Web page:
Some professions are really quite odious, aren't they?  Entoure Snr had a friend whose son worked as a lawyer.  For a while his job was to apply legal sophistry in order to delay payouts to terminal emphysema sufferers who had contracted their disease from unwittingly breathing in asbestos dust. I could never do that for a living. I doubt I could sleep at night if I did. What about soldiers who have been to Iraq?  Or the pilots who bombed Libya?  They had access to all the information I had but somehow an uninformed idiot like me managed to work it out well in advance that these campaigns would not end well for the local population.  If I had been sent to Iraq I would have made it my highest high priority to work out if this was something I could morally support.  There's that personal responsibility again.  Maybe soldiers don't think about that.  Maybe they take a professional view of their task, just like that lawyer I mentioned earlier.  Does that make it better?  Does that absolve them of personal responsibility for what unfolded in Iraq?  I don't think it does.  Moreover, I think they're behaving quite a lot like that lawyer I mentioned earlier, while civilians caught up in the whole mess play the unlucky role of the terminal emphysema sufferers.   This is a deeply unpopular view but my empathy is always directed towards civilians caught up in war.  Their plight is more demanding of attention because they never had a choice.  They never had the opportunity to weight up the pros and cons (not that there are actually any pros to having your street shelled).  I'm always going to feel more for their situation because I'm able to put myself in their shoes far more easily than I can imagine being a soldier with a backpack of spare ammo and an earpiece for encrypted radio communications.  Despite that, I don't see any street campaigns with special privileges raising money to rebuild their homes or buy them artificial limbs. No, they're just left to get on with it without any help at all.

The worst part of Armistice Day is that nobody apart from swivel-eyed bloggers ever says any of this.  Right now, politicians of all parties are at serious risk of angina attack from their red-faced Armistice Day bluster.  They are furiously arguing that Armistice Day isn't political, each one louder than the last.  Of course Armistice Day is political.  It can't be anything but political.  Wars and armies and soldiers are driven entirely by politics and power.  Even the Swiss army, which is forbidden by constitution from ever operating outside the national borders, is political.  I think everyone is familiar with the idea that the winning side get to write history.  Nowadays, though, they also get to pretend that their actions were apolitical, that they were guided by the natural spirit of universal justice and truth.  It's only the losers that are stained by the ugly world of politics.  This kind of uncritical thinking starts wars.   In fact, wars are only made possible by that kind of uncritical thinking.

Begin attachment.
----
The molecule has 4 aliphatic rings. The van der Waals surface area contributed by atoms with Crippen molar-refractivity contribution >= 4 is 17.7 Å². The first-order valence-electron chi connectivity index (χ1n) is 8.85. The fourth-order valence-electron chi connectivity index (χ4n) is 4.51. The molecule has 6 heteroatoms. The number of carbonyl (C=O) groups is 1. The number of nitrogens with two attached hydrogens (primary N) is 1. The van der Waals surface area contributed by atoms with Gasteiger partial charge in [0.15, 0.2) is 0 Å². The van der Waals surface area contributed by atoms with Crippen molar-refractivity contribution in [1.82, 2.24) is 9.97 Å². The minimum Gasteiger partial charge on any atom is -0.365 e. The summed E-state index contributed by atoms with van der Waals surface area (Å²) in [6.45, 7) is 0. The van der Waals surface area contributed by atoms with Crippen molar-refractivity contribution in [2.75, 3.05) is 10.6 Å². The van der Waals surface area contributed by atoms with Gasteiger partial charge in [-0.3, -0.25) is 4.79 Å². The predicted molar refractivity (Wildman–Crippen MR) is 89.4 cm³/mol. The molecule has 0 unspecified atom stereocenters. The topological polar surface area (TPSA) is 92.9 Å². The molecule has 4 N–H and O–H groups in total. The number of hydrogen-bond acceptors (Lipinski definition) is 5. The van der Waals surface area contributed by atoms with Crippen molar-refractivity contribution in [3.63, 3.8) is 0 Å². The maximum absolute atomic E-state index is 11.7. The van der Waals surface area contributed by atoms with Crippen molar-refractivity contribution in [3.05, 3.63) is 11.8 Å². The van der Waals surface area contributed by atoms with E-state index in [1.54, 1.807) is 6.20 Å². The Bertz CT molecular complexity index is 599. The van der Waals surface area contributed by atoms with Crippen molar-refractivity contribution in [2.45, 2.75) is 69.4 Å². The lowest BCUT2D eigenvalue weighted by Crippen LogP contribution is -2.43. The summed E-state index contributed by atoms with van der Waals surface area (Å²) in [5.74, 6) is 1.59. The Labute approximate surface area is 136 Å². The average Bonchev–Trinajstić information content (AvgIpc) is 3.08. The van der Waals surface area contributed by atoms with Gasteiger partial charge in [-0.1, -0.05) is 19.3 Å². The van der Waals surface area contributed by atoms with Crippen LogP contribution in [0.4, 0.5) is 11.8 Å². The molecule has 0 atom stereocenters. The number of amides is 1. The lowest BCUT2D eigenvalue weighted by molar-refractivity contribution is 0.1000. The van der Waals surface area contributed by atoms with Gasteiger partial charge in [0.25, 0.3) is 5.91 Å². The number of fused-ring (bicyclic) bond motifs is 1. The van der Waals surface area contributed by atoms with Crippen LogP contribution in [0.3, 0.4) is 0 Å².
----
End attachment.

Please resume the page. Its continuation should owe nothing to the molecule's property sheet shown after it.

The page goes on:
I'm led to the depressing conclusion that the only remaining force against war is the shock and awe of its financial cost.  I guess that's why nobody ever bothered to work it out.

Over and out,

Terry

PS Next post will be back to the usual boring EU blogging. What has Liam Fox been up to?  Stay tuned.






Wednesday, 2 November 2016

The Great British Insert Here For Ratings Boost

Last time I was in Scotland I was quite taken aback at the presence of the Union Jack in the most unlikely places.  There I was on a trip to Asda only to spy that all the potatoes were ceremonially wrapped up in patriotic plastic bags.  I guess you're just immune to this if you live in the UK but I'd never seen anything like this before.  By all means put a little logo on the produce so I know I can be environmentally friendly and buy locally grown food.  However, that's not much good if said British potatoes are grown in Kent or Suffolk.  That being the case I might as well buy Irish potatoes or even Norwegian ones. No, the enormous Union Jacks all over the potatoes were there to make me buy them as a patriot.  I know this because the Union Jacks were huge and took up most of the front of the see-through potato bags.  They were most definitely  appealing to my sense of national pride.  How were they to know that I had blogged repeatedly on the theme of British shame?  Well, they weren't to know that because even by my terrible standards these were posts with particularly poor visitor counts.
Where are they from?  I just can't work it out;.
 You're probably already used to going snow-blind from seeing the word "British "plastered everywhere but I'm most definitely not.  The prevalence of Union Jacks is the kind of thing you only really notice if you're not there very often.   I am here to to tell you as an infrequent visitor that something is definitely happening.  There is clearly a pattern to this and I would bet it could be measured by the number of column inches devoted to poppy arguments.  Now, I'm not Noam Chomsky with his giant intellect and his resources of eager graduate students so I'm not going to do that.  Instead, I turned to the world of TV to see if something is going on that can be measured.

British week on TV.  Every week is British week. Hey, it's Royal baking week!